PLACERVILLE, Calif. (KTXL) -- California's rich gold rush history is celebrated in state parks and privately-owned historic sites from the Sacramento Valley to the Sierra Nevada.
What if they could be linked together as one big national park?
"Because we have a whole gold belt here and there is actually quite a lot that could be part of this park," said Placerville resident Jennifer Chapman.
Chapman has a wealth of experience as a park ranger and curator. She's pouring that expertise into a proposal to establish a California gold rush national historic park with a visitor center in Placerville.
"It just makes so much more sense, you know, when you do start to make it part of a bigger story," Chapman said at the Wednesday night meeting of the Placerville Recreation and Parks Commission. "I think a national park would cause people to, you know, stay multiple days instead of just taking a side trip on their way to Tahoe."
The purpose of the night was to start the conversation and generate interest.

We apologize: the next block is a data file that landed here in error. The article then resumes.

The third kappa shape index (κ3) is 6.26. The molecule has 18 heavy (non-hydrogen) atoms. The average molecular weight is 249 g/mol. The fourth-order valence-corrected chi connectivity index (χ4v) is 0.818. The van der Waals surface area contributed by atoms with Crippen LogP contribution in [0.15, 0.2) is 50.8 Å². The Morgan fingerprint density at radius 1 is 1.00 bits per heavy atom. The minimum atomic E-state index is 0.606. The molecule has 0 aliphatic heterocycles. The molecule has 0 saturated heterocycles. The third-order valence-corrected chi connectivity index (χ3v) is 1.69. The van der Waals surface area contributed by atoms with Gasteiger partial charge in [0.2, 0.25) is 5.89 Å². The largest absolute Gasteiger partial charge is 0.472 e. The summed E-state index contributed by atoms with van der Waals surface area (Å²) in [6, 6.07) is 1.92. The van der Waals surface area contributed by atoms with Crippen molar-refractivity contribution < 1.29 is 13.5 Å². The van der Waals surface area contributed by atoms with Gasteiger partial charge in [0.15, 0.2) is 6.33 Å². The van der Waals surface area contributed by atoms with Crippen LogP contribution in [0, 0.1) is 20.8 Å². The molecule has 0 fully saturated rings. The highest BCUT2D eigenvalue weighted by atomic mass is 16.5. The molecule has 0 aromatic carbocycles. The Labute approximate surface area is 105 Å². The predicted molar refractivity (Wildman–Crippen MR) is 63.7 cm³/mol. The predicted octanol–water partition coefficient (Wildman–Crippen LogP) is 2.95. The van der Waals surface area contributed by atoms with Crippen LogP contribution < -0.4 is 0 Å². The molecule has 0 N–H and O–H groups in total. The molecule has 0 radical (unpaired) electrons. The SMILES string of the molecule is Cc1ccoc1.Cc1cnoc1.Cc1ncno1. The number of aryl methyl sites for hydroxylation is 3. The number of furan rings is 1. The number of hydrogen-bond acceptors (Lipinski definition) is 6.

The overall concept is called a partnership park. It calls for a variety of sites under different jurisdictions and ownerships to maintain their own identities but under a national park umbrella with a limited role for the federal government.
"And that does help tie it together for both environmental planning, historic resource preservation planning, as well as interpreting and educating the public about how all of these resources are interconnected," Chapman explained.
An existing example is the Santa Monica Mountains National Recreation Area, which encompasses six state parks.
A gold rush national historic park would eventually require congressional involvement.
"The National Park Service can do some kind of initial survey if representatives from Congress request it, and so that might be a first step," Chapman said.
A website has been established with more information about the effort.